ROSI and the Portal / Blackboard: You can view your course enrolments on ROSI (Repository Of Student Information), as well as your financial account balance, and personal contact information like your email address. ROSI is a secure online system which safely archives all of your academic information, such as marks for each course. The Portal (also called Blackboard) is not the same thing as ROSI, even though it has information about your current courses. You should log in to the Portal often, to find information about your courses and the U of T community, but keep in mind that ROSI is the more formal academic records system.
Term and semester: Please note that the words “Term” and “Semester” are also used to mean the same thing as “Session”. In fact, the Fall Session is usually called “First Term” while the Winter Session is usually called “Second Term”. Together, the First and Second Terms make up a Full Academic Year (which does not include the Summer).
Tutorial: Depending on what program you are in, tutorials can mean different things. If you are an Arts & Science student in a large lecture class, you may find that when you register for the class you will also be asked to sign up for a tutorial — these are smaller classes (up to 30 people) led by a teaching assistant, in which you are expected to actively participate. These types of tutorials are mandatory and you will see them show up on your weekly schedule on ROSI. Other classes might not require you to sign up for tutorials on ROSI, but will ask you to do it less formally in class after lectures have begun for the term.
Winter break: Winter break typically starts in late December and lasts for about two weeks. This marks the end of the Fall Term. The beginning of the Winter Term starts when students return from Winter Break.
What is academic integrity?
Integrity means living your life with the values of honesty, trust, fairness, respect and responsibility, through good times and bad. Academic integrity is applying those same values to all academic pursuits, even in the face of challenge. Academic integrity applies to every member of the University, and acting with academic integrity helps preserve a community where:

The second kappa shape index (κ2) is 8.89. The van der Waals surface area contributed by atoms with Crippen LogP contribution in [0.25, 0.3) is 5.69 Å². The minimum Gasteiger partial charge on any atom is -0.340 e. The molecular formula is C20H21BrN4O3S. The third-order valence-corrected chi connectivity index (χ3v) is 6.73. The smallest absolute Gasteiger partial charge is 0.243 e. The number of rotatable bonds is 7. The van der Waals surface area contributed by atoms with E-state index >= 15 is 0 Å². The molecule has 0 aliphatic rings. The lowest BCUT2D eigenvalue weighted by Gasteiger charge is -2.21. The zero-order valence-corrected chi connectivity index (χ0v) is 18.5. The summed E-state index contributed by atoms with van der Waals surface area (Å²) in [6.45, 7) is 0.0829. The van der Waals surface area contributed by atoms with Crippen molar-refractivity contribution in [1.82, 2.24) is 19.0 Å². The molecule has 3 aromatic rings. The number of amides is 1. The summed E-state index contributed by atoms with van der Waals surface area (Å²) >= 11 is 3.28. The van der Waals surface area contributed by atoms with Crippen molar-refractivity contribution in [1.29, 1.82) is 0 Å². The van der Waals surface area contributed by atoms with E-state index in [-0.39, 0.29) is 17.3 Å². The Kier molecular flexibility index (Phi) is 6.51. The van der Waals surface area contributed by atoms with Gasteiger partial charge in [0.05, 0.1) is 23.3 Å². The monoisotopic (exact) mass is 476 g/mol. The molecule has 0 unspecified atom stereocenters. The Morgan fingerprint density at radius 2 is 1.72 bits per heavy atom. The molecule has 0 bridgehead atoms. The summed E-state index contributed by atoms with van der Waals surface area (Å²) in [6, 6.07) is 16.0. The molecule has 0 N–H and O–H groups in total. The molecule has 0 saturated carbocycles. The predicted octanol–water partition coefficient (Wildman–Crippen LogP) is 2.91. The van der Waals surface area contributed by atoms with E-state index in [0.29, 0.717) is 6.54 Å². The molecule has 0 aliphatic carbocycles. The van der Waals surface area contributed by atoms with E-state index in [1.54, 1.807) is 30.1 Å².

- Competition is fair and honest work is rewarded;
- Students are developing the personal and professional skills needed for success, like time management, effective research/writing, independent thinking, and ethical judgement;
- Intellectual property is respected;
- Our degrees continue to receive the respect and recognition they deserve.
As an international student, you will already have an idea of what academic integrity means from your previous studies. Although the concept is the same, the conventions around what constitutes academic dishonesty may be different. Be sure to inform yourself about what is required at U of T. You can do this by accessing resources at U of T like your course Teaching Assistant (TA) or instructor, the U of T Libraries and the Office of Student Academic Integrity (OSAI) website. Topics covered include how to cite appropriately, types of academic misconduct and other frequently asked questions.
Helping to ensure that the University maintains its reputation for excellence and the highest level of integrity in all areas is the responsibility of everyone in the community – including you!
Where can I get more help?
If you still have questions about academic offences, talk to your registrar. And always ask your TA or instructor if you aren’t sure what they expect.
CIE offers workshops on citation and paraphrase to help you get used to the University of Toronto’s conventions around academic integrity. Check the CIE events page for upcoming sessions or contact Cathy Maloney.
If you need more help, check out some of the academic support offered at U of T:
Student rights and responsibilities
You have the right to study in a fair, safe and accessible environment. U of T has a variety of policies and guidelines in place to support you.
Your rights and responsibilities as a student at U of T are governed by two sets of rules. The conduct of students in academic matters is governed by the Code of Behaviour on Academic Matters (PDF), and the conduct of students in non-academic activities is governed by the Code of Student Conduct (PDF).